Programs can grow quickly. With a few functions, you can declare the function above main() and then you can define the function below main() like this:

#include <iostream> // Declaration at the top: void eat(); int main() { eat(); } // Definition at the bottom: void eat() { std::cout << "nom nom nom\n"; }

But this isn’t ideal when your code gets longer; it’s common to use the same function in more than one .cpp file.

To make your code cleaner and more modular, you can move the function definitions over to another specialized .cpp file (e.g., my_functions.cpp), leaving a list of declarations above main().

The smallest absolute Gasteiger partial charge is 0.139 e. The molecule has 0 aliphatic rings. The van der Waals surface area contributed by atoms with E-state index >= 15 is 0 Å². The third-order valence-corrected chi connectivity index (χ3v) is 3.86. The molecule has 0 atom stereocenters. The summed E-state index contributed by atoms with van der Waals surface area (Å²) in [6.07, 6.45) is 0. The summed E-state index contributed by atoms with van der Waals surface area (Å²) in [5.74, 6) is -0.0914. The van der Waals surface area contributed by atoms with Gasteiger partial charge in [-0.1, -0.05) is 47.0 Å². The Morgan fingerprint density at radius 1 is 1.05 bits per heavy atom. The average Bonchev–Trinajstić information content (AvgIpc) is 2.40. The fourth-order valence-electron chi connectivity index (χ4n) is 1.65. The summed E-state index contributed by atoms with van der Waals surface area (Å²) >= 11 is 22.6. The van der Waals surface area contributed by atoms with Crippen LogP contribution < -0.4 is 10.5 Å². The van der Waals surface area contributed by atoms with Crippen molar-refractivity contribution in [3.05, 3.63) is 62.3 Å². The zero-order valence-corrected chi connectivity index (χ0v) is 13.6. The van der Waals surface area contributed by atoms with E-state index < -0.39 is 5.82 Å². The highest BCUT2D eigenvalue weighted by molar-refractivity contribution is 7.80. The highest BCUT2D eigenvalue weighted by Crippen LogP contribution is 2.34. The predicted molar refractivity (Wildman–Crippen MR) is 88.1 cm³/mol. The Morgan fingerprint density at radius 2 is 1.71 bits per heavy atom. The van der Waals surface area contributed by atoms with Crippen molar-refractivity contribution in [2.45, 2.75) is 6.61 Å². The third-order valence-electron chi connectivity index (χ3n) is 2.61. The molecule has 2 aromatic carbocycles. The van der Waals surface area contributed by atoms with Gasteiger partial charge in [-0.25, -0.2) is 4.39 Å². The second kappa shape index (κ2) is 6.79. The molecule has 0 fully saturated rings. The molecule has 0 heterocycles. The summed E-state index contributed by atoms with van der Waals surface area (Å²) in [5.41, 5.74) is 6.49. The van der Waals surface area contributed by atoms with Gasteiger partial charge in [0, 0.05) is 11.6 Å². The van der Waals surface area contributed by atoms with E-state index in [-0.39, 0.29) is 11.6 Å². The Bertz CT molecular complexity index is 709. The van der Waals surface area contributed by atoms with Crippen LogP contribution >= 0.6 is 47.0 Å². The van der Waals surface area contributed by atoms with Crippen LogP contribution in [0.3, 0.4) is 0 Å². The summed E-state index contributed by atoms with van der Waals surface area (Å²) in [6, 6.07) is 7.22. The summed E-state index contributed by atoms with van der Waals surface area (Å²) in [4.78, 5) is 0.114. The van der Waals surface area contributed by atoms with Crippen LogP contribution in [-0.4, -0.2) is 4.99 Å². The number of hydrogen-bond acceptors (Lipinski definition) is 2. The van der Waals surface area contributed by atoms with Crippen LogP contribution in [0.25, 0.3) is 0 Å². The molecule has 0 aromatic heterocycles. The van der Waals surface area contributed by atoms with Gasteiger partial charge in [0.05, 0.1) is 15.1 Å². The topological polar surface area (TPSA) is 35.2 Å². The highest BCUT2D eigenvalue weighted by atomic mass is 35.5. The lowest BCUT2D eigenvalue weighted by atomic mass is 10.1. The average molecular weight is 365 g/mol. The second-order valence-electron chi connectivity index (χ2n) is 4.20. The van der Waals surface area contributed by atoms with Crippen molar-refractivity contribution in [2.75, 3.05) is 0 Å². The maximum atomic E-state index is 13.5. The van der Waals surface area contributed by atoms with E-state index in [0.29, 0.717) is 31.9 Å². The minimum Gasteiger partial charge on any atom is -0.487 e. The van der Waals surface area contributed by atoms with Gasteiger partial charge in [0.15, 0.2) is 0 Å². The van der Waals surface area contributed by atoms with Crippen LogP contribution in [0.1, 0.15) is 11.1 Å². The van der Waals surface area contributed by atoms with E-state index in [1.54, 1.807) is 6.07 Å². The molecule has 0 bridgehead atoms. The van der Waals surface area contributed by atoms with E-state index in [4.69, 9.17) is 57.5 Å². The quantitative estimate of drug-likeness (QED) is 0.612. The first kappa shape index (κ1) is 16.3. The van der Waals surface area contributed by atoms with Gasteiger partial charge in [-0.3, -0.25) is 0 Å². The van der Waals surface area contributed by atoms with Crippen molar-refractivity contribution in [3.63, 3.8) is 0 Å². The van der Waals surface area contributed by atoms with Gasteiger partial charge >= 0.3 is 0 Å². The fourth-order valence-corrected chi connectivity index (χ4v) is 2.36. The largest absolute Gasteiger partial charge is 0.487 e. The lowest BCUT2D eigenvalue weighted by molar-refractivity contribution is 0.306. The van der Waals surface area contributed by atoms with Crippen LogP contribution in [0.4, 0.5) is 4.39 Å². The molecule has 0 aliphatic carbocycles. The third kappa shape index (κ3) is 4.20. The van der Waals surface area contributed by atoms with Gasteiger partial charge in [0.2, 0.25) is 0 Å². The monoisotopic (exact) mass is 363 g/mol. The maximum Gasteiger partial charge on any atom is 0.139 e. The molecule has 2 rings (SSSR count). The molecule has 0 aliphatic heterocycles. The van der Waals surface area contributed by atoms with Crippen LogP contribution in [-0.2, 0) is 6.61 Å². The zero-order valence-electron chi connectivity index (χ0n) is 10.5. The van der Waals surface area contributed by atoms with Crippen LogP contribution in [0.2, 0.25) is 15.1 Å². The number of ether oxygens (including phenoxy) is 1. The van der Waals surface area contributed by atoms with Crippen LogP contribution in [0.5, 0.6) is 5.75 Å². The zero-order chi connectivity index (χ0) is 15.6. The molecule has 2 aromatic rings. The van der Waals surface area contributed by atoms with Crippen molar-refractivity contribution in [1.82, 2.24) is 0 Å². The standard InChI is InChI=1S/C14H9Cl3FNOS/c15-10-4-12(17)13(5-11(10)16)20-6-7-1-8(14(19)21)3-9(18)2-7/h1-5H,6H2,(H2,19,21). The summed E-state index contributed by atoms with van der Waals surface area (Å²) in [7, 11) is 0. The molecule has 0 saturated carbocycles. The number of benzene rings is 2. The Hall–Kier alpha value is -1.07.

But files, like functions, have scope. So, how does the main() program know about the function definitions?

Before your program even compiles, it links together any files you list in your compilation statement into a single executable:

g++ main.cpp my_functions.cpp

And voila! Your program knows the function definitions.



In main.cpp, we have a program with a few functions. Let’s move them into a different file.

First, add a declaration for each function in main.cpp above the functions above main().


Now, move all of the function definitions over to my_functions.cpp.


Next, you must compile your code. Remember to link the two .cpp files when compiling.


Finally, execute your code with the command ./a.out.

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